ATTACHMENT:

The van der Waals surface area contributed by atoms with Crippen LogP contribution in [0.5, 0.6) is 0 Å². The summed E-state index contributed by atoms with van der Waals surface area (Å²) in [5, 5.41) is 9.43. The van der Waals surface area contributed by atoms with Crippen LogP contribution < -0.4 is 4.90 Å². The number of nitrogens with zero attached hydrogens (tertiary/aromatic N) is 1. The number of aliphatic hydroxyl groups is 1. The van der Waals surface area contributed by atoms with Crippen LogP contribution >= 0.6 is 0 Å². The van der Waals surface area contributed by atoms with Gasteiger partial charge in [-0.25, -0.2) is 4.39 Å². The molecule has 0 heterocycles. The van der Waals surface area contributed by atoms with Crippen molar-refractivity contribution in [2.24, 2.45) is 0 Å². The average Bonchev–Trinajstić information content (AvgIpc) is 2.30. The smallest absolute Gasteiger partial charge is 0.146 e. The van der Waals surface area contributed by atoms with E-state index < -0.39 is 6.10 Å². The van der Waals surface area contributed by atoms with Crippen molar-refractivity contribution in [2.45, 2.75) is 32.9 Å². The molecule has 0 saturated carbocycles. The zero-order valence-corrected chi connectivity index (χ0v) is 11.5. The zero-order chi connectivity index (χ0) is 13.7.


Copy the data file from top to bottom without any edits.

The van der Waals surface area contributed by atoms with Crippen LogP contribution in [0.5, 0.6) is 0 Å². The summed E-state index contributed by atoms with van der Waals surface area (Å²) in [5, 5.41) is 9.43. The van der Waals surface area contributed by atoms with Crippen LogP contribution < -0.4 is 4.90 Å². The number of nitrogens with zero attached hydrogens (tertiary/aromatic N) is 1. The number of aliphatic hydroxyl groups is 1. The van der Waals surface area contributed by atoms with Crippen LogP contribution >= 0.6 is 0 Å². The van der Waals surface area contributed by atoms with Gasteiger partial charge in [-0.25, -0.2) is 4.39 Å². The molecule has 0 heterocycles. The van der Waals surface area contributed by atoms with Crippen molar-refractivity contribution in [2.24, 2.45) is 0 Å². The average Bonchev–Trinajstić information content (AvgIpc) is 2.30. The smallest absolute Gasteiger partial charge is 0.146 e. The van der Waals surface area contributed by atoms with E-state index < -0.39 is 6.10 Å². The van der Waals surface area contributed by atoms with Crippen molar-refractivity contribution in [2.45, 2.75) is 32.9 Å². The molecule has 0 saturated carbocycles. The zero-order valence-corrected chi connectivity index (χ0v) is 11.5. The zero-order chi connectivity index (χ0) is 13.7.